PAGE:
On the day after Thanksgiving my Dad and I hiked up the Nelson Trail that follows the
Tule River just east of Camp Nelson. We were surprised to find oodles of ladybugs in
several locations along the trail. I had heard about this phenomenon of hibernating
ladybugs but hadn't seen it myself until then. It seems that for nine months or so out of
the year there are huge clusters of hibernating ladybugs gathered on fallen trees and in
shrubs in the coast ranges and the foothills of the Sierra Neveda. They tend to be in
open areas where the sun shines through the trees. Laboratory experiments suggest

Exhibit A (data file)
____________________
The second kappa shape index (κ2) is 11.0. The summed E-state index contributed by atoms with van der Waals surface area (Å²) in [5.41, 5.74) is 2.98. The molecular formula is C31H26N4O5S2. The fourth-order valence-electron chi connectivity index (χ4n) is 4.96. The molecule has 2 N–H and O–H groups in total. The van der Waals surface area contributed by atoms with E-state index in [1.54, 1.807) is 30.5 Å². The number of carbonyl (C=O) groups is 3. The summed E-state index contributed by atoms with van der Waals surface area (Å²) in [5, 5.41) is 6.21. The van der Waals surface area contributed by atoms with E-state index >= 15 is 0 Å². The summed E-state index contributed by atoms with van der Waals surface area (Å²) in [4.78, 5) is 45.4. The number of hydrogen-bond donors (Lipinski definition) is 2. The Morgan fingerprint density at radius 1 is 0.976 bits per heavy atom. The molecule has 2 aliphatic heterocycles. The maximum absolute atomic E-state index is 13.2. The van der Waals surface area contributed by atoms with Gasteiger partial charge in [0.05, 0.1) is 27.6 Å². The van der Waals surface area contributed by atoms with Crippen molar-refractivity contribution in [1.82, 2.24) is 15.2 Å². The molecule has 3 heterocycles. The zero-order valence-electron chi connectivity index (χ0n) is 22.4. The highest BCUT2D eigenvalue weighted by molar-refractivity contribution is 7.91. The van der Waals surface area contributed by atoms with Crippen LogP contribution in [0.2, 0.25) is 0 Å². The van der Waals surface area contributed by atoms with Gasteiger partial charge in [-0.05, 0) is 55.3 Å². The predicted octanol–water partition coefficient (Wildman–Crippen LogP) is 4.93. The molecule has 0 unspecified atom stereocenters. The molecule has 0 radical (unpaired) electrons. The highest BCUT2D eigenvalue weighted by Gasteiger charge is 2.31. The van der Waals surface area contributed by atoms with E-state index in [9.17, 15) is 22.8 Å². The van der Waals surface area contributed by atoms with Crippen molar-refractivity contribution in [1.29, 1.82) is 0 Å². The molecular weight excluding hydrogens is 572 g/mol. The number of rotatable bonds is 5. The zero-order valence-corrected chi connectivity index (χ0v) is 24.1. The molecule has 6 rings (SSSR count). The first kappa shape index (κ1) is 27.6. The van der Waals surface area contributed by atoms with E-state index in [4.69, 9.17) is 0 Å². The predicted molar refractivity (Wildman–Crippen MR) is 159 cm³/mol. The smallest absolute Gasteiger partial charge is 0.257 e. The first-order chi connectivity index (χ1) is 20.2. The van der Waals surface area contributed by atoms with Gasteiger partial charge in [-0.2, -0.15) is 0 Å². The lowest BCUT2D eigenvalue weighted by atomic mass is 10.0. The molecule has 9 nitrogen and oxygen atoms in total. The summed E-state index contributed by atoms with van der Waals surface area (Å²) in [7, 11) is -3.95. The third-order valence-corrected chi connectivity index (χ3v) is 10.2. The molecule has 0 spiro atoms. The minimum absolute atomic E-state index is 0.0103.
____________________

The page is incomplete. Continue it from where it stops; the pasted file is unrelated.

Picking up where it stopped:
that the clustering is stimulated by reduced temperatures and less light. In the Sierra
ladybugs have been found as high as 6,000 feet clustering and surviving under snow
drifts! The ladybugs are basically hibernating and do not eat but live off their
accumulated aphid fat.
Why the huge clusters? One suggestion is that predators (birds) are discouraged from
eating ladybugs because of the obnoxious odors emitted by the large group. But another
major motivating factor may be for mating...
|Hibernating ladybugs along the Nelson Trail
Giant Sequoia National Monument